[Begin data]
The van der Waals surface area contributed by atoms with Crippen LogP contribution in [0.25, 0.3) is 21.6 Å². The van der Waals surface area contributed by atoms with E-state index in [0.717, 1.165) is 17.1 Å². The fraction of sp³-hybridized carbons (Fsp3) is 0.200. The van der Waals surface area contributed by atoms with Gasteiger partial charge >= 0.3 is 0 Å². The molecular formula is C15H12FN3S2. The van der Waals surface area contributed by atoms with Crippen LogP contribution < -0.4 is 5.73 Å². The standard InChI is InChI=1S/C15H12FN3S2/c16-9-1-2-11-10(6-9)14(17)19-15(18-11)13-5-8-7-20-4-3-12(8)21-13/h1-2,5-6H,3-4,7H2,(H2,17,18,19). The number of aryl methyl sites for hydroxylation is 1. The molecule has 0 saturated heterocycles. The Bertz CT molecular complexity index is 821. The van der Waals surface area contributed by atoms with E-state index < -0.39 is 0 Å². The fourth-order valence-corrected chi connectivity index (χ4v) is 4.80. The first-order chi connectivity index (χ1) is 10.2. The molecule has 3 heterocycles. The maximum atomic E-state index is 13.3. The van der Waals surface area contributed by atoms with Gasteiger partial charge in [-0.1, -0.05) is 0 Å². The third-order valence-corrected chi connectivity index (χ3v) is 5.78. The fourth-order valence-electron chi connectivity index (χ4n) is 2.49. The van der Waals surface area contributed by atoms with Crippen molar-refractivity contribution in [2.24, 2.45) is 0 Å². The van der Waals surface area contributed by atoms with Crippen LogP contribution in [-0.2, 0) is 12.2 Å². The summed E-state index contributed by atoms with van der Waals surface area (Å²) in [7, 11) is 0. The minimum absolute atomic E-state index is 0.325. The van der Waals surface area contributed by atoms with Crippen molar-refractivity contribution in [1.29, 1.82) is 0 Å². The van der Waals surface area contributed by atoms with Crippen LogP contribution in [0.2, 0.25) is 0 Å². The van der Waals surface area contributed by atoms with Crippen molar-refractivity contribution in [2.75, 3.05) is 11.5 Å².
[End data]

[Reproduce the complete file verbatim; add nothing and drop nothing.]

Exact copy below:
The van der Waals surface area contributed by atoms with Crippen LogP contribution in [0.25, 0.3) is 21.6 Å². The van der Waals surface area contributed by atoms with E-state index in [0.717, 1.165) is 17.1 Å². The fraction of sp³-hybridized carbons (Fsp3) is 0.200. The van der Waals surface area contributed by atoms with Gasteiger partial charge >= 0.3 is 0 Å². The molecular formula is C15H12FN3S2. The van der Waals surface area contributed by atoms with Crippen LogP contribution < -0.4 is 5.73 Å². The standard InChI is InChI=1S/C15H12FN3S2/c16-9-1-2-11-10(6-9)14(17)19-15(18-11)13-5-8-7-20-4-3-12(8)21-13/h1-2,5-6H,3-4,7H2,(H2,17,18,19). The number of aryl methyl sites for hydroxylation is 1. The molecule has 0 saturated heterocycles. The Bertz CT molecular complexity index is 821. The van der Waals surface area contributed by atoms with E-state index < -0.39 is 0 Å². The fourth-order valence-corrected chi connectivity index (χ4v) is 4.80. The first-order chi connectivity index (χ1) is 10.2. The molecule has 3 heterocycles. The maximum atomic E-state index is 13.3. The van der Waals surface area contributed by atoms with Gasteiger partial charge in [-0.1, -0.05) is 0 Å². The third-order valence-corrected chi connectivity index (χ3v) is 5.78. The fourth-order valence-electron chi connectivity index (χ4n) is 2.49. The van der Waals surface area contributed by atoms with Crippen molar-refractivity contribution in [2.24, 2.45) is 0 Å². The van der Waals surface area contributed by atoms with Crippen LogP contribution in [-0.2, 0) is 12.2 Å². The summed E-state index contributed by atoms with van der Waals surface area (Å²) in [7, 11) is 0. The minimum absolute atomic E-state index is 0.325. The van der Waals surface area contributed by atoms with Crippen molar-refractivity contribution in [1.29, 1.82) is 0 Å². The van der Waals surface area contributed by atoms with Crippen LogP contribution in [0.2, 0.25) is 0 Å². The van der Waals surface area contributed by atoms with Crippen molar-refractivity contribution in [2.75, 3.05) is 11.5 Å².